Justice Dept. Lawyer Picked for Post in Md.
Tuesday, May 24, 2005
President Bush yesterday nominated a veteran Justice Department lawyer for the top federal prosecutor post in Maryland -- a choice viewed as noncontroversial following the tempestuous and politically charged term under the high-profile U.S. attorney who stepped down early this year.
Rod J. Rosenstein, principal deputy assistant attorney general in the Justice Department's tax division, will need to be confirmed by the Senate before taking his post full time. He could be appointed as interim U.S. attorney for Maryland before confirmation, but it was unclear last night when he would take office. He would replace Allen F. Loucks, Maryland's interim U.S. attorney. Loucks was appointed in January after Thomas M. DiBiagio stepped down after a controversial three-year tenure. DiBiagio, who cited family and financial considerations in his decision to leave, became a partner in the law firm Beveridge & Diamond.
Rosenstein is "well thought of in the legal community, in the law enforcement community and within the Justice Department," said Montgomery County State's Attorney Douglas F. Gansler (D), who worked as a prosecutor in the U.S. attorney's office in the District for six years. "Having come from the Justice Department [headquarters], he's certainly going to be more connected to Justice than some of his predecessors have been, and that's going to be important."
Jervis S. Finney, Gov. Robert L. Ehrlich Jr.'s chief legal counsel, said Ehrlich "is most willing to accept the selection of Rod Rosenstein as U.S. attorney by the White House and Department of Justice."
Finney, a former U.S. attorney, said that Ehrlich (R) and Rosenstein have not met but that Finney spoke with Rosenstein several times recently. Finney said, however, that neither Ehrlich nor he played a role in the selection process. "With the DOJ [Department of Justice] and the White House conducting the interviews and selection process, Governor Ehrlich did not propose any particular person," Finney said.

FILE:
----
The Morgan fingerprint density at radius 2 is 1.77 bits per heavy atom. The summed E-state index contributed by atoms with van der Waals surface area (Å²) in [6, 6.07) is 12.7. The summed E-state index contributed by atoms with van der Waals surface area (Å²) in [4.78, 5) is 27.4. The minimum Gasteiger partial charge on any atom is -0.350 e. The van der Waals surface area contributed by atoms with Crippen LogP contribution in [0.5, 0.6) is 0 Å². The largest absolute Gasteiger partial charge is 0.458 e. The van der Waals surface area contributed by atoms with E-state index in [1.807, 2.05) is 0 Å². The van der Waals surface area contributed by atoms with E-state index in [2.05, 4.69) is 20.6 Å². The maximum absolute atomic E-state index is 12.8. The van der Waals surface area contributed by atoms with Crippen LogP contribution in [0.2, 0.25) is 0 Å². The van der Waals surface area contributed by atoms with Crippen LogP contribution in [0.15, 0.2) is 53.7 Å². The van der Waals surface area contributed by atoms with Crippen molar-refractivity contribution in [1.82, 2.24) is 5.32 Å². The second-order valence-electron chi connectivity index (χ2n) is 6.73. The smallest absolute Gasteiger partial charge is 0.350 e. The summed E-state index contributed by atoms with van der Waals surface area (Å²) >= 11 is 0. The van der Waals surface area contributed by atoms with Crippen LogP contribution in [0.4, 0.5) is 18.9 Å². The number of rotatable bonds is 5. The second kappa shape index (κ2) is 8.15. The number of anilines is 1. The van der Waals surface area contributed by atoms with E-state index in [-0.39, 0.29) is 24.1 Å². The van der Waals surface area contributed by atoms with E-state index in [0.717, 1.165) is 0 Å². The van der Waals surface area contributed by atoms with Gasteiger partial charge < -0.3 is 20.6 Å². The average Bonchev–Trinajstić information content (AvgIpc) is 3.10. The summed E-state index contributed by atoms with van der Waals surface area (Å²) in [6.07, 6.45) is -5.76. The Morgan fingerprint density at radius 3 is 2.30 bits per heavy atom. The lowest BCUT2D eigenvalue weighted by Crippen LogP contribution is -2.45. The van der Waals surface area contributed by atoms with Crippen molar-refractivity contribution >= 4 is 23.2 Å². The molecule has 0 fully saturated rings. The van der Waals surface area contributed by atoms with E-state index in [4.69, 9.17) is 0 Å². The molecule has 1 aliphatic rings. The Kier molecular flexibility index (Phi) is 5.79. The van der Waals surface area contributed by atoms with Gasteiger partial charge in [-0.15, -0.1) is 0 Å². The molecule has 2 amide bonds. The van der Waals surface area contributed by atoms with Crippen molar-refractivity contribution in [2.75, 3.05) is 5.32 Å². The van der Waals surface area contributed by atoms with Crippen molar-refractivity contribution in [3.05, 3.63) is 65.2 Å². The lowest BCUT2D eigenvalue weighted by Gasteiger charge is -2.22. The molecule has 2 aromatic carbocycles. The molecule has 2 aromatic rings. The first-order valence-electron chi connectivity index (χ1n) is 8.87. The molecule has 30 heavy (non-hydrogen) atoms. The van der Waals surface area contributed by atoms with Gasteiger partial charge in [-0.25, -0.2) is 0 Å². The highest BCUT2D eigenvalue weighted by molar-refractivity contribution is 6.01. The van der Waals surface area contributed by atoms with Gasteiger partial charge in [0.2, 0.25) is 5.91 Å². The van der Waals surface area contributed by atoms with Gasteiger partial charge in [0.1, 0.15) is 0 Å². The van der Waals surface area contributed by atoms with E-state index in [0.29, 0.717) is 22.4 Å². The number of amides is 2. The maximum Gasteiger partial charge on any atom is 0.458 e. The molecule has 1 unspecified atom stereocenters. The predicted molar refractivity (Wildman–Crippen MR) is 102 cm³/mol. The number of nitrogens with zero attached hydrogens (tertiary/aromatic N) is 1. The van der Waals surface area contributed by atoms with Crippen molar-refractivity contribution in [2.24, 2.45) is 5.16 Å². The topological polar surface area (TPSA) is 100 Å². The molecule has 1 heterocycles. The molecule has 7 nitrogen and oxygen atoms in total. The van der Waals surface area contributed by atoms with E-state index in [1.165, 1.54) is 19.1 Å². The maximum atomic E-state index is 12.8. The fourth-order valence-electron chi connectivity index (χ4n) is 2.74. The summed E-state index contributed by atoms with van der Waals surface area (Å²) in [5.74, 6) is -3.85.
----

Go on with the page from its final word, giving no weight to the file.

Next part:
Vickie LeDuc, spokesman for the U.S. attorney's office in Maryland, declined to comment last night, referring questions to Justice Department headquarters. A Justice Department spokesman did not immediately return phone calls last night.
Rosenstein also declined to comment, pending the Senate confirmation process.
Rosenstein, 40, oversees the federal criminal tax enforcement program. He was assistant U.S. attorney in the Maryland office from 1997 to 2001 and began working in the Justice Department in 1990, the year after he graduated from Harvard Law School. He was among the prosecutors in the Whitewater investigation into Bill and Hillary Clinton's Arkansas business dealings.
"I don't know anyone who isn't looking forward to Rod coming aboard," said Assistant U.S. Attorney Stephen Schenning of the Baltimore office. "He was really well-liked by his colleagues. He's a really nice guy. He had a good reputation. I think judges really liked him. He was a straight arrow."
Andrew C. White, a former federal prosecutor who worked with Rosenstein in the Greenbelt office, said, "he is an amazingly talented prosecutor" with a pleasing personality in court. He said they worked together in the late 1990s on a complex drug case that involved multiple jurisdictions. White, a lawyer in private practice in Baltimore, said Rosenstein was the lead attorney and was able to make the case "understandable to a jury."
He is known as "nose-to-the-grindstone, low-profile type of prosecutor," Gansler said. DiBiagio, by contrast, was often in the news.
DiBiagio's supporters, including Ehrlich, say he revived the office's tradition of aggressively prosecuting public corruption. His critics, however, say he was driven by a partisan agenda.
Those critics pointed to a dispute with Gansler over who should prosecute the Washington area sniper suspects; an investigation that focused on then-Lt. Gov. Kathleen Kennedy Townsend (D) during her unsuccessful run for governor in 2002 against Ehrlich; and a probe of the all-Democrat Baltimore City Council. Townsend was not charged, and DiBiagio's interim successor ended the Baltimore council investigation with no charges.
Others mentioned as possible candidates to succeed DiBiagio were Harford County State's Attorney Joseph I. Cassilly, Frederick County State's Attorney Scott L. Rolle and Geoffrey R. Garinther, a former assistant U.S. attorney in Maryland in private practice.
Staff writers Allan Lengel, Eric Rich and John Wagner contributed to this report.